The loneliness of Stay-At-Home orders was illustrated an interview with a Montana survivor of the 1918-19 influenza pandemic:
“People would come along, and young men, nineteen, twenty years old…And they’d stop and say hello to us. My mother was very friendly. She loved to see those people. She was kind of lonesome there, you know, just us kids and her. So when anybody passed by, she always stayed with them. And, you know, maybe a week later, they’d say so-and-so died, and they had been past our place. So many people had that flu, and young people, and they died” (Montana Historical Society).
Yet, through despair, survivors remember helping each other. Edna Register Boone lived through the 1918 pandemic in Alabama:
“I was 10 years old and my family was the only family in the little town that did not contract the flu. Therefore, my parents became automatic nurses. They nursed every family in town. It was my job as a 10 year old to take food to people, to families, all of them stricken. Mama would put a gauze bandage around my face and she kept sterilized fruit jars on the stove at all times. She would fill the jars with soup or whatever there was, and I would take those jars to the home of an afflicted family, knock on the door and leave the food at the door for someone to come pick it up. It was not a pretty picture…No one was able to go shopping. No one was able to cook. They could bake a few potatoes, even if it was in the fireplace. I knew I had to participate. I knew that my family was being protected. I knew I had to do my part” (Alabama Public Health).
My daughter Colleen is 10 years old and my son is 14. Contrary to Ms. Boone’s experience, they are living pretty well- albeit missing their family and friends. I cannot imagine having my daughter or son deliver food to the sick at this time. However, we are helping local charities from a safe distance.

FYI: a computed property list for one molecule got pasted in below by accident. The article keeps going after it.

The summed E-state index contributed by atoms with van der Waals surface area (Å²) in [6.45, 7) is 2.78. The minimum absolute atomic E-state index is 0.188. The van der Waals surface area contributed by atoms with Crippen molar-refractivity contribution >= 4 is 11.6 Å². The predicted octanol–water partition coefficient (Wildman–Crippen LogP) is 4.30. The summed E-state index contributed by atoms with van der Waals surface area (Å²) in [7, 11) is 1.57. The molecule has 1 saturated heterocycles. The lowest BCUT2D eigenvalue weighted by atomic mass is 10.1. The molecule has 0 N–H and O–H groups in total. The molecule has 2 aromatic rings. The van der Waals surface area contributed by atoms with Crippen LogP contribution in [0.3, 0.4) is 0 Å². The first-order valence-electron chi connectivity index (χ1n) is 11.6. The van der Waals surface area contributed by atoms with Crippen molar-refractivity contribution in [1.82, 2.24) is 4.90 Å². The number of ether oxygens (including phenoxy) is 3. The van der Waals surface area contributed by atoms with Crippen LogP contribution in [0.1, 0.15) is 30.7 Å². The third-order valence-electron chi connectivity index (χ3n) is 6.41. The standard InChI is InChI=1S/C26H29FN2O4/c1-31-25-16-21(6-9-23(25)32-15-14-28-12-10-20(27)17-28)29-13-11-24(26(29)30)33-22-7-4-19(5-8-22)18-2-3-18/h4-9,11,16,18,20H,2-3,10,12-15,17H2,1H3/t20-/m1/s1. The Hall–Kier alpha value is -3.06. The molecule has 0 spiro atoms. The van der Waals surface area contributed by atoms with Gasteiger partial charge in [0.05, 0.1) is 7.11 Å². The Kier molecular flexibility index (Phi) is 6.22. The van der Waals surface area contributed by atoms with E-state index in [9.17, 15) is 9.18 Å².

Apart from staying at home, most survivors were asked for their advice on how to survive a pandemic, if it ever happened again. Garfield Johnson of Alabama gave some good advice:
“Well, you know, most folks don’t try to have a garden. I say it’s better to have it and not need it than it is to need it and not have it. Me and Harriet got three deep freezers and we’ve got them partly full. We give to the young ones – share it one thing and another (Alabama Public Health).”
The Saratogian, Saratoga Springs, N. Y. Sat. 14 Dec 1918
Mrs. [Lavina] Starr Emigh, aged thirty-two years, died at her home in Locust Grove [Town of Greenfield, NY] at 12:30 o’clock yesterday [13 Dec] afternoon following a short illness of influenza. She is survived by her husband and 8 small children; Zilpha, Burtis, Vina, Beatrice, Elsie, Lena, Dorothy and Alice; 1 sister, Mrs. Howard Emigh of Milton; 3 brothers, Thomas and Jerome, who are in the United States service; Clarence of Burgoyne; and several nephews and nieces.
Funeral services will be held Sunday afternoon at 2 o’clock at the late woman’s residence. The Rev. R. D. Andrews of Greenfield Center will officiate and burial will be at Greenfield Center.
Five of the young woman’s surviving children are also seriously ill with influenza.
Special thanks to The Charlotte Ledger, The Saratogian, Lauren Austin, oral histories shared by the Montana Historical Society, Alabama Public Health and the archives of the Capital Times and Wausaw Record Herald of Wisconsin.
5 thoughts on “Pandemic Perspectives”
How we think that things change and yet… Interesting that they did what we are trying to do, wash hands, social distancing, and cover sneezes and coughs. Technology has made it a bit easier for each of us, but ….
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Very cool post, Elizabeth! Your great-grandmother would be proud!
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Thank you!! That means a lot to me, sweet friend. Hope you all are safe and healthy!
Excellent, superlative work, as always!
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Thank you, my sweet big brother!